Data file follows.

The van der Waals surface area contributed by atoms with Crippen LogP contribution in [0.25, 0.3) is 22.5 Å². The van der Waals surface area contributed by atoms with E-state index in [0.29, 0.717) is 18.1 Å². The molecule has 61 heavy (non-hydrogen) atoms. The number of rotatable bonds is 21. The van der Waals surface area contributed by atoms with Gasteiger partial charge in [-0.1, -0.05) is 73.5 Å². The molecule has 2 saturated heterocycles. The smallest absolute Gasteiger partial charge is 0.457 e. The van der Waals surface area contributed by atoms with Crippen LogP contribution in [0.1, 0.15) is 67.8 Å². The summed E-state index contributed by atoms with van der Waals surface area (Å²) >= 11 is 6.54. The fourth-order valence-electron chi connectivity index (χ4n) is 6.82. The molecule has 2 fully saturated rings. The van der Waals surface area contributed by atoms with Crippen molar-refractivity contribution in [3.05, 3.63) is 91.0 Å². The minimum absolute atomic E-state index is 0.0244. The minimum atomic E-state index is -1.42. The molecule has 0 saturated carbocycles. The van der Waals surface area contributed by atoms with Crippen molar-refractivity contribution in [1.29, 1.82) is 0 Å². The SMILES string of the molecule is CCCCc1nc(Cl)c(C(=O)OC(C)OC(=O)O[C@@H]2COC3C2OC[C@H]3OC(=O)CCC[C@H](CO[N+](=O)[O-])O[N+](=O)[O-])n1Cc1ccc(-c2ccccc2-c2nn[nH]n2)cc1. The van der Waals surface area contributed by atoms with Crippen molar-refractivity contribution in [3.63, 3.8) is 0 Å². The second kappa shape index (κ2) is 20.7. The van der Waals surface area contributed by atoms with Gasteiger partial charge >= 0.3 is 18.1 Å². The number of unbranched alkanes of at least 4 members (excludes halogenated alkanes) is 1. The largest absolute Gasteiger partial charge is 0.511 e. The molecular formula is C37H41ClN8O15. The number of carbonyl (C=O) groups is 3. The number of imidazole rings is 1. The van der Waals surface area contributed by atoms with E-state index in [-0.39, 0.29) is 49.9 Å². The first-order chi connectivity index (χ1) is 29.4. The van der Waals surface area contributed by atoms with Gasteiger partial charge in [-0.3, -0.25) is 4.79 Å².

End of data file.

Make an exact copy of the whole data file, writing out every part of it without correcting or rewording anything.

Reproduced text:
The van der Waals surface area contributed by atoms with Crippen LogP contribution in [0.25, 0.3) is 22.5 Å². The van der Waals surface area contributed by atoms with E-state index in [0.29, 0.717) is 18.1 Å². The molecule has 61 heavy (non-hydrogen) atoms. The number of rotatable bonds is 21. The van der Waals surface area contributed by atoms with Gasteiger partial charge in [-0.1, -0.05) is 73.5 Å². The molecule has 2 saturated heterocycles. The smallest absolute Gasteiger partial charge is 0.457 e. The van der Waals surface area contributed by atoms with Crippen LogP contribution in [0.1, 0.15) is 67.8 Å². The summed E-state index contributed by atoms with van der Waals surface area (Å²) >= 11 is 6.54. The fourth-order valence-electron chi connectivity index (χ4n) is 6.82. The molecule has 2 fully saturated rings. The van der Waals surface area contributed by atoms with Crippen molar-refractivity contribution in [3.05, 3.63) is 91.0 Å². The minimum absolute atomic E-state index is 0.0244. The minimum atomic E-state index is -1.42. The molecule has 0 saturated carbocycles. The van der Waals surface area contributed by atoms with Crippen molar-refractivity contribution in [1.29, 1.82) is 0 Å². The SMILES string of the molecule is CCCCc1nc(Cl)c(C(=O)OC(C)OC(=O)O[C@@H]2COC3C2OC[C@H]3OC(=O)CCC[C@H](CO[N+](=O)[O-])O[N+](=O)[O-])n1Cc1ccc(-c2ccccc2-c2nn[nH]n2)cc1. The van der Waals surface area contributed by atoms with Crippen molar-refractivity contribution in [3.63, 3.8) is 0 Å². The second kappa shape index (κ2) is 20.7. The van der Waals surface area contributed by atoms with Gasteiger partial charge >= 0.3 is 18.1 Å². The number of unbranched alkanes of at least 4 members (excludes halogenated alkanes) is 1. The largest absolute Gasteiger partial charge is 0.511 e. The molecular formula is C37H41ClN8O15. The number of carbonyl (C=O) groups is 3. The number of imidazole rings is 1. The van der Waals surface area contributed by atoms with E-state index in [-0.39, 0.29) is 49.9 Å². The first-order chi connectivity index (χ1) is 29.4. The van der Waals surface area contributed by atoms with Gasteiger partial charge in [-0.3, -0.25) is 4.79 Å².